Regeneron says rapid response technologies pioneered to combat Ebola are helping accelerate efforts to create COVID-19 countermeasures.
Last week Regeneron won US FDA approval for Inmazeb (atoltivimab, maftivimab and odesivimab-), its treatment for Zaire Ebola.
The product is made from three monoclonal antibodies that target the Ebola glycoprotein, preventing the virus binding and infecting cells.
Regeneron created Inmazeb using the same rapid response manufacturing platform it is currently using for RGEN-COV2, its COVID-19 treatment candidate.
Shawn Lawrence, senior director, cell culture, preclinical manufacturing and process development, told the Bioprocess International (BPI) virtual conference last month that Regeneron’s VelociSuite technologies helped accelerate the Inmazeb.
“VelociSuite allows generation of fully human monoclonal antibodies on timeline compatible with fighting infectious disease outbreaks.”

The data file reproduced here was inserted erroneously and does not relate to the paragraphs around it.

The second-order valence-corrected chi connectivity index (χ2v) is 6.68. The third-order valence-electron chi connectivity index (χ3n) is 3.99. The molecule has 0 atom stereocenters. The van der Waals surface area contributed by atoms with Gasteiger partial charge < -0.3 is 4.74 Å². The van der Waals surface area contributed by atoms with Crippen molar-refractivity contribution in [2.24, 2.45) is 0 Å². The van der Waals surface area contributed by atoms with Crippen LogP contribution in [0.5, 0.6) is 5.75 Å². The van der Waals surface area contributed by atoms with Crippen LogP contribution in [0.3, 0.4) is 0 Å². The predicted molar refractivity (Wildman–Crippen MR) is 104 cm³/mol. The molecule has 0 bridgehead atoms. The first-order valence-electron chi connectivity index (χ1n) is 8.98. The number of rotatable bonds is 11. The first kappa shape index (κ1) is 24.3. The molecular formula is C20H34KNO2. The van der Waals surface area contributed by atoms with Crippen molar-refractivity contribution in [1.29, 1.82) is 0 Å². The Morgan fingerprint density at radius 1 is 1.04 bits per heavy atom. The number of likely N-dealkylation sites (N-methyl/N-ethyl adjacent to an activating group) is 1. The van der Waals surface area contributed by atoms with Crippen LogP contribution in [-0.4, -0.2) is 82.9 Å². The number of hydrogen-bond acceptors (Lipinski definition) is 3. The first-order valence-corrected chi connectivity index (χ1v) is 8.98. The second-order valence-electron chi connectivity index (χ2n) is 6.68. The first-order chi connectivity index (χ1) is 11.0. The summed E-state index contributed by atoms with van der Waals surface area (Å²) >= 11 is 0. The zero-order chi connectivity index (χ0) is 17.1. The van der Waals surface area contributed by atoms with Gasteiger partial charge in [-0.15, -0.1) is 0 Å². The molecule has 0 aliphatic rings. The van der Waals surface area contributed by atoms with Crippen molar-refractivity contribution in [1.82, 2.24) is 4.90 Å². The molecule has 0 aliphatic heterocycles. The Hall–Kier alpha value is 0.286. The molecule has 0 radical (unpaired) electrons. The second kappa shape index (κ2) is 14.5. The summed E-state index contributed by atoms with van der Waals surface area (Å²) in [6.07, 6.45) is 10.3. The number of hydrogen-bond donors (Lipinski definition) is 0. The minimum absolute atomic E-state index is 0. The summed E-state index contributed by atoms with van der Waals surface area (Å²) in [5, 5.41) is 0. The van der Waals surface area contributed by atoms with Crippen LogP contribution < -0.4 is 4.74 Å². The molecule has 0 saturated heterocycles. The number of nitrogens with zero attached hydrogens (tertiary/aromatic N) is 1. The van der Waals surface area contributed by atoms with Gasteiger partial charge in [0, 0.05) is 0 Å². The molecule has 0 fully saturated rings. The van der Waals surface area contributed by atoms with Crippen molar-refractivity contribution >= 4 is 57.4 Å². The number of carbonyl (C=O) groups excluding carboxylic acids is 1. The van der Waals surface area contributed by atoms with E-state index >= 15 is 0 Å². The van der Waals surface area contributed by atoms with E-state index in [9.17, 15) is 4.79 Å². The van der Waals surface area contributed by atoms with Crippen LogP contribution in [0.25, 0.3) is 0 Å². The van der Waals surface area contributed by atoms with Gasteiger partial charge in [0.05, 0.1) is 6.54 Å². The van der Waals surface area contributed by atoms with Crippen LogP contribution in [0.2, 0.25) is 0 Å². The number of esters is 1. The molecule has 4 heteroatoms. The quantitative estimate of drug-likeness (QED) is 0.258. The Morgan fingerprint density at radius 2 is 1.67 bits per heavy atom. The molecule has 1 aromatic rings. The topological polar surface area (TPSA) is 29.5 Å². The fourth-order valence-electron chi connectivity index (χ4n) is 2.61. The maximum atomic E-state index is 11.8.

From immunization of the target Ebola glycoprotein into Velocimmune mice through antibody selection to the creation of cell lines expressing the Inmazeb antibodies took 76 days Lawrence said.
He likened the project to Regeneron’s work on the pandemic, explaining “The rapid response paradigm was critical for developing an Ebola treatment, but the obvious infectious disease concern currently is COVID-19.”
Regeneron released the first data from a descriptive analysis of a Phase I/II/III trial of RGEN-COV2 in September.
According to the firm the data show the mAb cocktail reduces viral load and shortens the time to alleviate symptoms in non-hospitalized patients with COVID-19.
Regeneron has been gearing up to make commercial quantities of RGEN-COV2 for months and has earmarked capacity at its 130-acre site in Rensselaer, New York.
In May, the firm said it had cleared capacity at the plant to allow it to begin making the product as soon as possible.
At the time CEO Leonard Schleifer said, “We have been working to clear manufacturing capacity in our New York plant so that we can make it at large scale.
“We hope to be able to have a couple hundred thousand doses by the end of the summer and then continue to manufacture from there. In terms of pricing, donations, and fair values and all that sort of stuff that’s just got to come down the road a little bit.”